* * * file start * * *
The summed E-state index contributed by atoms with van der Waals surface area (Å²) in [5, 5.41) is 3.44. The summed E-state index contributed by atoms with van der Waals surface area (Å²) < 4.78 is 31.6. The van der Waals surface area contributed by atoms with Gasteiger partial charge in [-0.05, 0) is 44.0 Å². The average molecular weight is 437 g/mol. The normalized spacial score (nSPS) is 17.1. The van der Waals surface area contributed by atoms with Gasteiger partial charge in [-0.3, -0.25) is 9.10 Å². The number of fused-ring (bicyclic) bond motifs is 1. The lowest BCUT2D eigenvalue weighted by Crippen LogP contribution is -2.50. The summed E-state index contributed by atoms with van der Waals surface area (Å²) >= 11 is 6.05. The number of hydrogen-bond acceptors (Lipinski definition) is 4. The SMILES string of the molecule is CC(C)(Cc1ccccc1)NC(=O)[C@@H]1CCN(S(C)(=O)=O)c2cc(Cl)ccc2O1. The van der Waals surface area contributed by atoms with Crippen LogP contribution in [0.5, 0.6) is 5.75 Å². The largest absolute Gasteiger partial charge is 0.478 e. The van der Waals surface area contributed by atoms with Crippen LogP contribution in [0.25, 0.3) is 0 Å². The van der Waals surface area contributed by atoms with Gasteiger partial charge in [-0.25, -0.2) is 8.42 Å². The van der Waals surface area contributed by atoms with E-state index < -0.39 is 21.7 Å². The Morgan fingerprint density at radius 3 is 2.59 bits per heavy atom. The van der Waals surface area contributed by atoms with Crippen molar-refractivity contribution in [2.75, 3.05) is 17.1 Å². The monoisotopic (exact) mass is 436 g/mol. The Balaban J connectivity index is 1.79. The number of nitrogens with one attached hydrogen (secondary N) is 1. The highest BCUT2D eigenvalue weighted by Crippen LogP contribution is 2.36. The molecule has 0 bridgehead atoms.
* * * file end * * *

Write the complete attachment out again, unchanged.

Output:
The summed E-state index contributed by atoms with van der Waals surface area (Å²) in [5, 5.41) is 3.44. The summed E-state index contributed by atoms with van der Waals surface area (Å²) < 4.78 is 31.6. The van der Waals surface area contributed by atoms with Gasteiger partial charge in [-0.05, 0) is 44.0 Å². The average molecular weight is 437 g/mol. The normalized spacial score (nSPS) is 17.1. The van der Waals surface area contributed by atoms with Gasteiger partial charge in [-0.3, -0.25) is 9.10 Å². The number of fused-ring (bicyclic) bond motifs is 1. The lowest BCUT2D eigenvalue weighted by Crippen LogP contribution is -2.50. The summed E-state index contributed by atoms with van der Waals surface area (Å²) >= 11 is 6.05. The number of hydrogen-bond acceptors (Lipinski definition) is 4. The SMILES string of the molecule is CC(C)(Cc1ccccc1)NC(=O)[C@@H]1CCN(S(C)(=O)=O)c2cc(Cl)ccc2O1. The van der Waals surface area contributed by atoms with Crippen LogP contribution in [0.5, 0.6) is 5.75 Å². The largest absolute Gasteiger partial charge is 0.478 e. The van der Waals surface area contributed by atoms with Crippen LogP contribution in [0.25, 0.3) is 0 Å². The van der Waals surface area contributed by atoms with Gasteiger partial charge in [-0.25, -0.2) is 8.42 Å². The van der Waals surface area contributed by atoms with E-state index < -0.39 is 21.7 Å². The Morgan fingerprint density at radius 3 is 2.59 bits per heavy atom. The van der Waals surface area contributed by atoms with Crippen molar-refractivity contribution in [2.75, 3.05) is 17.1 Å². The monoisotopic (exact) mass is 436 g/mol. The Balaban J connectivity index is 1.79. The number of nitrogens with one attached hydrogen (secondary N) is 1. The highest BCUT2D eigenvalue weighted by Crippen LogP contribution is 2.36. The molecule has 0 bridgehead atoms.